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Carrie Miranda has joined North Dakota State University as an assistant professor and project leader for the soybean breeding program.
In addition, Miranda will teach NDSU’s Department of Plant Sciences applied plant breeding and research methods class in the fall of 2021.
The goals of her soybean breeding program at NDSU are to produce high-yield varieties while discovering new genetic mechanisms for useful traits to ensure North Dakota farmers have access to superior soybean varieties.
“We look forward to Dr. Miranda working with scientists, producers and growers with the common interest of developing and improving soybean varieties,” says Richard Horsley, NDSU Department of Plant Sciences head.
Miranda is originally from Cleveland, Ohio, where she completed her bachelor’s degree in biology at Cleveland State University.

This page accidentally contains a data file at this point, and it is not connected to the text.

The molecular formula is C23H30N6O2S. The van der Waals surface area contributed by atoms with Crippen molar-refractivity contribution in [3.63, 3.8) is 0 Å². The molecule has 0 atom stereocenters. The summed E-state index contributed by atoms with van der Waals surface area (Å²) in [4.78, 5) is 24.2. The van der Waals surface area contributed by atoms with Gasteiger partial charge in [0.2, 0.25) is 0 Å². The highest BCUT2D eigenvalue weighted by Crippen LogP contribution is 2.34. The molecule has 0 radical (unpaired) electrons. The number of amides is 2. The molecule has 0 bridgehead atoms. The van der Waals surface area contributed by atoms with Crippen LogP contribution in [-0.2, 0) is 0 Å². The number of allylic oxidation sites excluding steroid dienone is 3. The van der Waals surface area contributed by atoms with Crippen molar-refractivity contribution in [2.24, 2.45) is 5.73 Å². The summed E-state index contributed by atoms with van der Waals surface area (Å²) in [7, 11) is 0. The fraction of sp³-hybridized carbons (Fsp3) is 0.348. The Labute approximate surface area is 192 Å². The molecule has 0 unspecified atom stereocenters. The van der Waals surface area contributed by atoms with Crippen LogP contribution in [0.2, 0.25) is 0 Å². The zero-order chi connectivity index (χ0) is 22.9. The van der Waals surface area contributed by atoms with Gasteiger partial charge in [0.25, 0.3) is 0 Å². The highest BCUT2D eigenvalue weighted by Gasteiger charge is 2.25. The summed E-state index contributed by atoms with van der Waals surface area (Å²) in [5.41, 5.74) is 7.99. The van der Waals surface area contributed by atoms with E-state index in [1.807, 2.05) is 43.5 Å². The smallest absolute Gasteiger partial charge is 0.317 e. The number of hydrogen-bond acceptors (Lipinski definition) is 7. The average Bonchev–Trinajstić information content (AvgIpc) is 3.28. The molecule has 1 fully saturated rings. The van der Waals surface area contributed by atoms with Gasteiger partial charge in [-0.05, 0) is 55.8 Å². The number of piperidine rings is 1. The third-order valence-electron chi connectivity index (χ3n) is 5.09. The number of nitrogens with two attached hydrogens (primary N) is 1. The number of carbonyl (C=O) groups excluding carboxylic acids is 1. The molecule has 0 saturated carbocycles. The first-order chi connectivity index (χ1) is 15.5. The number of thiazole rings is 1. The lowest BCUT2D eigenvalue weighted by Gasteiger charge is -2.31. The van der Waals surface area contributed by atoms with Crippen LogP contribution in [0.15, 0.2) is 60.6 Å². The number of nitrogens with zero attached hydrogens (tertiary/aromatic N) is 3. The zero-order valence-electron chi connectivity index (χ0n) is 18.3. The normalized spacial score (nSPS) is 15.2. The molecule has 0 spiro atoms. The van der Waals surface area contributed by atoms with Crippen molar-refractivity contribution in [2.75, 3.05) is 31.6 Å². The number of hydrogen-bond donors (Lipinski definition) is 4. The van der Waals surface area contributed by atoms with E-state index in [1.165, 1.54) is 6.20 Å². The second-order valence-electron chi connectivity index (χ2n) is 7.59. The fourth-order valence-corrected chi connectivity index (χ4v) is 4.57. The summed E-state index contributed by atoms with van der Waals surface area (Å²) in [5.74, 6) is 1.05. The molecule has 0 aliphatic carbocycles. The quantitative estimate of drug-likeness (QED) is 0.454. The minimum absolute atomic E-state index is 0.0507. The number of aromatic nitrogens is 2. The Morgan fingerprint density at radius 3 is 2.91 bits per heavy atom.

After volunteering for AmeriCorps in Arizona and teaching English in Seoul, South Korea, she returned to the U.S. to complete her master’s degree in molecular biology at San Diego State University.
Uniting her passion for food security and molecular biology, and incorporating a new skill of plant breeding, she completed her Ph.D. at the University of Missouri.
During that time, she was awarded a Borlaug Research Fellowship Grant. With funding from the Soybean Innovation Lab and the University of Missouri, she conducted field trials in northern Ghana to determine the genetic mechanisms controlling maturity in tropical soybeans.
Following graduation, she worked as a pea breeder for Puris Foods in Oskaloosa, Iowa, before returning to the University of Missouri as a U.S. Department of Agriculture-Agricultural Research Service postdoctoral fellow focused on using bioinformatic tools to identify and validate candidate genes.